The project linked a linguistic approach of reconstruction dynamic attention and affect orientation in everyday life communicato, as developed on the paradigm of multimodal metaphorics (Müller), with the film-analytical model of the analysis of expressive movements and sensory images (Kappelhoff). The aim has been to develop a study-based interdisciplinary theory of metaphorically structured expressive movements as well as an interdisciplinary methodology.
The hypothesis was that multimodally realised metaphors (Speaking and body movement) in everyday communication is accompanied by a dynamic realization and construction of cognitive and affective experience, which can be described as specific forms of expressive movements. In relation to the media staging of metaphors (space, image staging and sound composition), it was assumed that these organize a specific form of cinematic expressive movement, which has a central function in the dynamically structured affect orientation of the recipients.
Therefore, in the project, the correspondences between appearances and modes of functioning of this type of metaphorically organised expressive movement have been investigated. For that, studies have been conducted concerning everyday face-to-face communication as well as several formats of audiovisual media (news and sports coverage, TV series, German films, classic Hollywood cinema (Hitchcock, film noir)). The identification of the forms of multimodal metaphor and the analysis of their occurrence in the different formats also provided the context for the development of a methodology as well as the empirical basis for the formulation of a theory of multimodal metaphor as expressive movement.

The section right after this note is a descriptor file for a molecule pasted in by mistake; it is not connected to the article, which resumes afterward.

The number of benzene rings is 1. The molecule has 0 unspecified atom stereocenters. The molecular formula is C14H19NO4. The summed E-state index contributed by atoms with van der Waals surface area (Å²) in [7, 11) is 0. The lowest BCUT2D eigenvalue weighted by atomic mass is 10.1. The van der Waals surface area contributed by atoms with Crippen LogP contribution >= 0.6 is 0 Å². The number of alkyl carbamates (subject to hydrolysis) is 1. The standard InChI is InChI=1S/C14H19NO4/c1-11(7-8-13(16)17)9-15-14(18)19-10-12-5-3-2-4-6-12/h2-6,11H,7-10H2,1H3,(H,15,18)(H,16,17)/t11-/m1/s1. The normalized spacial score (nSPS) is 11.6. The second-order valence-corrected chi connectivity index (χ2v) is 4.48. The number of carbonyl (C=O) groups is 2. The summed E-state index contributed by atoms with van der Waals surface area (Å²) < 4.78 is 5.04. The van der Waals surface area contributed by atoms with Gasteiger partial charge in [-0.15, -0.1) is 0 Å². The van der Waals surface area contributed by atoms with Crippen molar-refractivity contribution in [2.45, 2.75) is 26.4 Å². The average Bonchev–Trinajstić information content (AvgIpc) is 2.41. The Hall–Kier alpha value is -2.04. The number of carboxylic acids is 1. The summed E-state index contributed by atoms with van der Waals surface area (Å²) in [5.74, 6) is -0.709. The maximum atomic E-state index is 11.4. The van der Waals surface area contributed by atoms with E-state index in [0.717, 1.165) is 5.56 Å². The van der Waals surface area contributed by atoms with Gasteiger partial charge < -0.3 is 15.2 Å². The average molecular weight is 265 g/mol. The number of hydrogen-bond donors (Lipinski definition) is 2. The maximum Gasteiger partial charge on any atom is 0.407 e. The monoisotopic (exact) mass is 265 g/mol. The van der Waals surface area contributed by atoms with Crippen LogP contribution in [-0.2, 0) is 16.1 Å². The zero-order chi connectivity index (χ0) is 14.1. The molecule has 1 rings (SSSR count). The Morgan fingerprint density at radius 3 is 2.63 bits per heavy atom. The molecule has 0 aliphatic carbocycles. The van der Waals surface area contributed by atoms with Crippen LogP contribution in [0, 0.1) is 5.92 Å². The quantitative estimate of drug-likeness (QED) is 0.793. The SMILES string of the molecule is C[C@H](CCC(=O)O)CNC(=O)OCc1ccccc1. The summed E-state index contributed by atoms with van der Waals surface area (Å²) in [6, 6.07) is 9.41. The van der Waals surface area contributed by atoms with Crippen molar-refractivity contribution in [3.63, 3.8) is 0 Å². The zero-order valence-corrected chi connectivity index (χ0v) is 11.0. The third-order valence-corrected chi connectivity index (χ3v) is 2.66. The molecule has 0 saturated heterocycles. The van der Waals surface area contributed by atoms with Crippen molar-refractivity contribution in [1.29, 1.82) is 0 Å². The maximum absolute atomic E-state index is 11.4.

Prof. Dr. Cornelia Müller
Prof. Dr. Hermann Kappelhoff
Linguistik: Dorothea Horst, M.A.; Franziska Boll, M.A.
Filmwissenschaft: Sarah Greifenstein, M.A.; Christina Schmitt, M.A.; Thomas Scherer, B.A.
The collaborative project investigates the role of body experience in the emergence of meaning and its 'translation' into language and body movement. The theoretical framework is provided by phenomenology, psychology, cognitive linguistic (metaphor theory) as well as embodiment studies. Object of the linguistic subproject "Bedeutungsemergenz in Sprache und Geste" (Emergence of meaning in language and gesture) are translation procedures of embodied experience into language and movement. Body life
Das Verbundprojekt untersucht die Rolle von Körpererfahrung für die Emergenz von Bedeutung und ihre 'Übersetzung' in Sprache und Körperbewegung. Den theoretischen Rahmen stellen Phänomenologie, Psychologie, Kognitive Linguistik (Metapherntheorie) sowie die Embodiment-Forschung. Gegenstand des linguistischen Teilprojekts „Bedeutungsemergenz in Sprache und Geste“ sind Übersetzungsverfahren verkörperter Erfahrung in Sprache und Bewegung. In the process of multimodal communication, body life can be described in a methodologically secure way as a dynamic form of cognitive conceptualization and affective visualization. Thus, for the first time, the project opens an empirical access to forms of 'body memory'.
Prof. Dr. Cornelia Müller (Subproject Linguistic)
Prof. Dr. med. Dr. phil. Thomas Fuchs (Subproject)
PD Dr. Sabine Koch (Subproject)
Subproject Linguistic: Dr. Silva Ladewig; Lena Hotze M.A.
The collaborative project investigated, whether and how alexithymia is expressed in language usage and speech-accompanying gestures.